Paula.Yurss@uab.cat

PhD Completed: 2020-2021 Academic Year

Supervisor: Dr Carme Font

Area/Topic of Research: British Literature, Romanticism, Eighteenth Century Literature, Women’s Writing

Title/Provisional Title of Thesis: Helen Maria Williams and the Rise of the Woman Intellectual on the Fringes of the Eighteenth-century Literature of Sensibility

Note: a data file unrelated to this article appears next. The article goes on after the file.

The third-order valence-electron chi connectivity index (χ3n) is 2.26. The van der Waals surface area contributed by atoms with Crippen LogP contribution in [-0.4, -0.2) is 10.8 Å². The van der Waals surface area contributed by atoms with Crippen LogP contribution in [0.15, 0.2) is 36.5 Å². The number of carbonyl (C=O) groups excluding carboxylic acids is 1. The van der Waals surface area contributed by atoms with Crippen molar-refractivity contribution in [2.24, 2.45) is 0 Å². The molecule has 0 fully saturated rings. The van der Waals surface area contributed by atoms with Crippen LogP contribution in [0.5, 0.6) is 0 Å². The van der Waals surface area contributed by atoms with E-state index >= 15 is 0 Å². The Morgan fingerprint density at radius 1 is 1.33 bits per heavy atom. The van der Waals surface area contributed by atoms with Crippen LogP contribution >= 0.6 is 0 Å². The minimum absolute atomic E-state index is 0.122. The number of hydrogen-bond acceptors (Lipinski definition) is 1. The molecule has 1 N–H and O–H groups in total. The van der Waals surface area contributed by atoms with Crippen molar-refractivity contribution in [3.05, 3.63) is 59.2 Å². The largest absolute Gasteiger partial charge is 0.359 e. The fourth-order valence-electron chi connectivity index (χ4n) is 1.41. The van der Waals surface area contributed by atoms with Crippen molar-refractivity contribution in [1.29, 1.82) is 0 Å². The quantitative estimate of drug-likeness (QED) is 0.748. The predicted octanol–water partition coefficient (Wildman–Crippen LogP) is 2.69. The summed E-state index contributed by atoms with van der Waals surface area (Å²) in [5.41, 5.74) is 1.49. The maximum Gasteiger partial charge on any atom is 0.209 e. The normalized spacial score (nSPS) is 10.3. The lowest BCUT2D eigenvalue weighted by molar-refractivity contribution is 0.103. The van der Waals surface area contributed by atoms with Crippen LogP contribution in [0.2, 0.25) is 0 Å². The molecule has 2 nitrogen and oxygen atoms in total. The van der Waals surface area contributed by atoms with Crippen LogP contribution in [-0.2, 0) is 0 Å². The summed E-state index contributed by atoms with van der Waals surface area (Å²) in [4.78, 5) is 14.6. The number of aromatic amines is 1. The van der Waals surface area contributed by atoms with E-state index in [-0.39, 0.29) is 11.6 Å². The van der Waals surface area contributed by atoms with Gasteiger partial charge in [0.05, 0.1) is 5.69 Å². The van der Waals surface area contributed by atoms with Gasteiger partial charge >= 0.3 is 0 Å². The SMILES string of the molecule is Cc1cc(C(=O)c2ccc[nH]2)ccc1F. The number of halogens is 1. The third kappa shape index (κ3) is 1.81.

Short Abstract: The commitment of Helen Maria Williams (1761-1827) to the revolutionary cause brought her to Paris where she published Letters Written in France to a Friend in England (1790). This travelogue was received successfully in England and it was praised by authors such as Mary Wollstonecraft or Joseph Priestley, among others. In 1792 she decided to reside in France for the rest of her life. At this time, British public opinion was becoming increasingly contrary to the French Revolution, especially after the Terror and the war between Britain in France. As a result, William’s reputation in her home country suffered considerably. However, she wrote chronicles of the events happening during the Revolution. She produced 8 volumes of Letters in France between 1790 and 1796, two volumes of A Tour in Switzerland (1798); and three publications during the Napoleonic era entitled Sketches (1801), Narrative of the Events (1815) and Letters on the Events (1819). Her last work, Souvenirs de la Révolution Française (1827) was published posthumously and is available only in French. My thesis analyzes William’s corpus on political history, paying attention to how Williams formulates her own political position at the different stages of the French Revolution. As opposed to canonical British authors who wrote on French politics, such as Edmund Burke, Mary Wollstonecraft or Thomas Paine, Williams spent most of her life in France and witnessed first-hand the events that shaped the final decades of the eighteenth century as well as the beginning of the nineteenth century in Europe. As a result, I study Williams’ unique intellectual perspective that stems from her unparalleled position as a cultural mediator between the two sides of the channel.